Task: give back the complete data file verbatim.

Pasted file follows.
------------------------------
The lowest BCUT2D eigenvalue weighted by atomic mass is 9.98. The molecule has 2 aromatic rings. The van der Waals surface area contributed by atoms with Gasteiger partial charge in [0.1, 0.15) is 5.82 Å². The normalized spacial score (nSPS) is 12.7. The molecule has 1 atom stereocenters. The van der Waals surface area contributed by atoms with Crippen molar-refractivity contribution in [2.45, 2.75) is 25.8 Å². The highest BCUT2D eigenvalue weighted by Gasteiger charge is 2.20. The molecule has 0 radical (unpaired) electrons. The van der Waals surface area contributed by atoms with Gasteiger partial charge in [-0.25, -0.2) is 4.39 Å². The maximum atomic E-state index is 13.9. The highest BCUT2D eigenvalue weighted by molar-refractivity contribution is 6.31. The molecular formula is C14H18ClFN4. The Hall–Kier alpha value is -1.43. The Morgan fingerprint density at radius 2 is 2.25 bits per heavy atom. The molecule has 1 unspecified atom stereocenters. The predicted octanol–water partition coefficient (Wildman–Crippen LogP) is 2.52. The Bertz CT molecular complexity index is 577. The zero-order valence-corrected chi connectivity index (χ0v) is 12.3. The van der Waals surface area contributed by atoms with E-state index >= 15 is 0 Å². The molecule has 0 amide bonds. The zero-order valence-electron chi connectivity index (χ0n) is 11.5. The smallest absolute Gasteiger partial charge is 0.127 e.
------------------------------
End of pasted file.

The lowest BCUT2D eigenvalue weighted by atomic mass is 9.98. The molecule has 2 aromatic rings. The van der Waals surface area contributed by atoms with Gasteiger partial charge in [0.1, 0.15) is 5.82 Å². The normalized spacial score (nSPS) is 12.7. The molecule has 1 atom stereocenters. The van der Waals surface area contributed by atoms with Crippen molar-refractivity contribution in [2.45, 2.75) is 25.8 Å². The highest BCUT2D eigenvalue weighted by Gasteiger charge is 2.20. The molecule has 0 radical (unpaired) electrons. The van der Waals surface area contributed by atoms with Gasteiger partial charge in [-0.25, -0.2) is 4.39 Å². The maximum atomic E-state index is 13.9. The highest BCUT2D eigenvalue weighted by molar-refractivity contribution is 6.31. The molecular formula is C14H18ClFN4. The Hall–Kier alpha value is -1.43. The Morgan fingerprint density at radius 2 is 2.25 bits per heavy atom. The molecule has 1 unspecified atom stereocenters. The predicted octanol–water partition coefficient (Wildman–Crippen LogP) is 2.52. The Bertz CT molecular complexity index is 577. The zero-order valence-corrected chi connectivity index (χ0v) is 12.3. The van der Waals surface area contributed by atoms with E-state index >= 15 is 0 Å². The molecule has 0 amide bonds. The zero-order valence-electron chi connectivity index (χ0n) is 11.5. The smallest absolute Gasteiger partial charge is 0.127 e.